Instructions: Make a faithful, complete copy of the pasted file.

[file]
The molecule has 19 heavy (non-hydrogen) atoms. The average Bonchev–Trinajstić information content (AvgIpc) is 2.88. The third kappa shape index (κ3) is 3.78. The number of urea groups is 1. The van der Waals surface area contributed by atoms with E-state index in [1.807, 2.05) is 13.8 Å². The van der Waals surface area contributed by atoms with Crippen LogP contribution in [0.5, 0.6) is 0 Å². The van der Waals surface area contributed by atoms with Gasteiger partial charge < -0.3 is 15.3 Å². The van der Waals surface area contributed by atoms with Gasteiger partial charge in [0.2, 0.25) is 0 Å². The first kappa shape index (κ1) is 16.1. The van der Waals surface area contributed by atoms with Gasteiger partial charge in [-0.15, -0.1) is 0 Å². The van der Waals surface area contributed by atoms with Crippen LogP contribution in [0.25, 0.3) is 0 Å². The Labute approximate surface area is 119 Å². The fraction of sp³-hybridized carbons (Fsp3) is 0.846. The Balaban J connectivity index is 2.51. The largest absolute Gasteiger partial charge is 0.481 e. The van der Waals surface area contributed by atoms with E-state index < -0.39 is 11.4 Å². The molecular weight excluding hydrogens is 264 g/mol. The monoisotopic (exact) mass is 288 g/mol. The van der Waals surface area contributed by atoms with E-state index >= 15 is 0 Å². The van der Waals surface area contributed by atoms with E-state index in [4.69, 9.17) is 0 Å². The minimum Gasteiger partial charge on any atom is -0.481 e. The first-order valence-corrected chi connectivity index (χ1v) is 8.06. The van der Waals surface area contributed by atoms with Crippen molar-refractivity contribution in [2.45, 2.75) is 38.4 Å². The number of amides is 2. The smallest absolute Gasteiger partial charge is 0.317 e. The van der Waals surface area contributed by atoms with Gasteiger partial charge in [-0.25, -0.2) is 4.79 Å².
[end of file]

The molecule has 19 heavy (non-hydrogen) atoms. The average Bonchev–Trinajstić information content (AvgIpc) is 2.88. The third kappa shape index (κ3) is 3.78. The number of urea groups is 1. The van der Waals surface area contributed by atoms with E-state index in [1.807, 2.05) is 13.8 Å². The van der Waals surface area contributed by atoms with Crippen LogP contribution in [0.5, 0.6) is 0 Å². The van der Waals surface area contributed by atoms with Gasteiger partial charge < -0.3 is 15.3 Å². The van der Waals surface area contributed by atoms with Gasteiger partial charge in [0.2, 0.25) is 0 Å². The first kappa shape index (κ1) is 16.1. The van der Waals surface area contributed by atoms with Gasteiger partial charge in [-0.15, -0.1) is 0 Å². The van der Waals surface area contributed by atoms with Crippen LogP contribution in [0.25, 0.3) is 0 Å². The Labute approximate surface area is 119 Å². The fraction of sp³-hybridized carbons (Fsp3) is 0.846. The Balaban J connectivity index is 2.51. The largest absolute Gasteiger partial charge is 0.481 e. The van der Waals surface area contributed by atoms with E-state index < -0.39 is 11.4 Å². The molecular weight excluding hydrogens is 264 g/mol. The monoisotopic (exact) mass is 288 g/mol. The van der Waals surface area contributed by atoms with E-state index >= 15 is 0 Å². The van der Waals surface area contributed by atoms with E-state index in [4.69, 9.17) is 0 Å². The minimum Gasteiger partial charge on any atom is -0.481 e. The first-order valence-corrected chi connectivity index (χ1v) is 8.06. The van der Waals surface area contributed by atoms with Crippen molar-refractivity contribution in [2.45, 2.75) is 38.4 Å². The number of amides is 2. The smallest absolute Gasteiger partial charge is 0.317 e. The van der Waals surface area contributed by atoms with Gasteiger partial charge in [-0.25, -0.2) is 4.79 Å².